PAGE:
Live review: Springsteen’s “Devils and Dust” tour — dream baby dream

Like the saying goes, you don’t have to be a Bruce Springsteen fanatic to appreciate his current tour — but it helps.

Springsteen’s current solo Devils and Dust trek is designed as a sprawling, contemplative look at the Springsteen catalog, particularly its quieter back pages. It’s billed as an acoustic tour, but last Friday’s show in Tampa found him hopping between six-string, piano, electric guitar, pump organ, electric piano and ukulele. Familiar songs are certainly played, but he’s not out to simply strip down his anthems. No, he’s out to revisit the dustier corners of his catalog, and he does it with subtle, startling power.

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This was the case once before when Springsteen hit the highway behind an acoustic record. Like 1982’s Nebraska and 1995’s The Ghost of Tom Joad, Devils is a bleak, character-driven disc; also like Joad, it’s set in the dust-and-poverty choked Southwest. It co-stars prostitutes, amateur ultimate fighters, immigrants who died crossing into Texas.

But as was the case on the Joad tour, funny things happen when Springsteen brings Devils’ downcast songs to stage. The Tom Joad tour began as two hours of character sketches of permeating bleakness, and ended over a year later as a fundamentally different show, full of older tracks, personality and surprise (and culminating in sex puns and a song about a mall Santa in a strip club). The show becomes a sprawling and contemplative career overview., punctuated by humor and personality and the sense the Springsteen couldn’t be more pleased bringing these songs out.

First, he quickly moves away from his source material. In Tampa, Springsteen performed 26 songs but just five from Devils. And in many cases, the older songs are rebuilt from scratch. Reason to Believe got a Howlin’ Wolf treatment, with Springsteen roaring the vocals into a distorted bullet mike (think a dying CB radio ratcheted up to 11); it was all disorienting antagonism instead of somber reflection.

Springsteen has been flying without a net all through the tour, monkeying with arrangements and digging into crates — he’s done something like 130-plus songs. Still, the smorgasbord of rarities last week raised the eyebrows of even the online setlist hawks at places like the invaluable fan site Backstreets. The 1980 ballad Fade Away opened on electric piano, along with a veritable suite from The River Fade’s B-side Be True, I Wanna Marry You, Two Hearts and a heart-clutching Wreck on the Highway on electric piano. There were two from Tunnel Of Love — Ain’t Got You (which he wrote as a smirking answer all those who ask “what it’s like to the Boss”) and the plaintive One Step Up. And two from Nebraska, including the pitch-black State Trooper.

In addition, and this is the fun part, Springsteen starts to get chatty, like the wine’s starting to kick in or something. He sets up rim shots that could be swung home in the Catskills, riffing that his relatively lame Human Touch is considered a masterpiece in Norway, or that the uber-wordy Blinded By the Light explains why he never did drugs, although he’s “looking forward to doing them soon.” Springsteen led off Jesus Was An Only Son, a Galilee-set lament solely interested in the relationship of Jesus and Mary, with an extended monologue on his Irish/Italian roots, including a line about Catholicism being a religion of great beauty and faith, as well as “abject horror and terror.” Springsteen even stopped the song mid-stream to bring home some of its points, giving, or at least indicating, access to the machinations behind his songwriting.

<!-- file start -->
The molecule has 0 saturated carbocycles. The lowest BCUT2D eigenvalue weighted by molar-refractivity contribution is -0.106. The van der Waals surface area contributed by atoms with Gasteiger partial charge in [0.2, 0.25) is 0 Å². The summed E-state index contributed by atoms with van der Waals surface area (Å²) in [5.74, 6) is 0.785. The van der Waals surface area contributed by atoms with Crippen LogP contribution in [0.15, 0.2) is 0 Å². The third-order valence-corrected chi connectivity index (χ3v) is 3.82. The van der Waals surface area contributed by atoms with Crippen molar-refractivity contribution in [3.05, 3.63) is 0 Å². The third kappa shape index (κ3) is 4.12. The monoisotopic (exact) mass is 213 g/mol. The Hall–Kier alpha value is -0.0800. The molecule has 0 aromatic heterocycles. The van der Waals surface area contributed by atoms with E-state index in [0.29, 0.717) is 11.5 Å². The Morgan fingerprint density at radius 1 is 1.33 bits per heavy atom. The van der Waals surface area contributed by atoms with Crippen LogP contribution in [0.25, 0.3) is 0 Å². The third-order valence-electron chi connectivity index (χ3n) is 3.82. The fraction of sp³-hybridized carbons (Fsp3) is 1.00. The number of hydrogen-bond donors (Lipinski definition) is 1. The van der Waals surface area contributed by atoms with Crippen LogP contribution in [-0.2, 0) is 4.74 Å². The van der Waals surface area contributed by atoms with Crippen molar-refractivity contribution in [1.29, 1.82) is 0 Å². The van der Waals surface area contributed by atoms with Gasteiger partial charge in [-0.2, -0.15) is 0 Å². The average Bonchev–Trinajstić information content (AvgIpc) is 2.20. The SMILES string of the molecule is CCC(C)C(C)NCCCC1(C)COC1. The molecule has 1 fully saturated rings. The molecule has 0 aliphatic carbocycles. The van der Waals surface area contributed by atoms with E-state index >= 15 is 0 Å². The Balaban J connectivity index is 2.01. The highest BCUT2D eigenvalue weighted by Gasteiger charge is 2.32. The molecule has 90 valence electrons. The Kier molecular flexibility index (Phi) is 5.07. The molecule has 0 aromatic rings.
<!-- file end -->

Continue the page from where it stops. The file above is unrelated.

But the latter doesn’t even come into play on the show’s biggest dice-roll: Dream Baby Dream, a track originally recorded in 1979 by NYC synth-drone duo Suicide, that closed the night and is one of the most bizarre things he’s ever brought to stage (a dancing Clarence Clemons notwithstanding). It’s little more than a mantra — a sea of phrases like “Come on, dream baby dream, I just wanna see you smile, dry your eyes” — that on paper sounds like a recipe for goodwill-slaughtering disaster. And indeed, it’s either a revelatory moment of thematic unification or a head-scratching snooze, depending on how you felt about the preceding two hours.

Indeed, this show probably split a certain chunk of the ticket-buying crowd; I heard at least one guy walking out lamenting that Springsteen didn’t play “more old stuff,” by which he almost certainly meant anything with some combination of the words “Glory” and “Days” in the title. No, this one’s for the longtime fans, the majority who sat in reverent politeness and not those who couldn’t keep their giggles and “whooooos!” contained within their comfortably appointed skyboxes. This is Springsteen rebuilding, refocusing, putting the spotlight back on his songwriting and reimagining what it’s like to be the Boss.

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About Jeff Vrabel

My writing has appeared in GQ, Men’s Health, Success, the Washington Post, the official BruceSpringsteen.net, Indianapolis Monthly, Billboard, Modern Bride and more. View all posts by Jeff Vrabel

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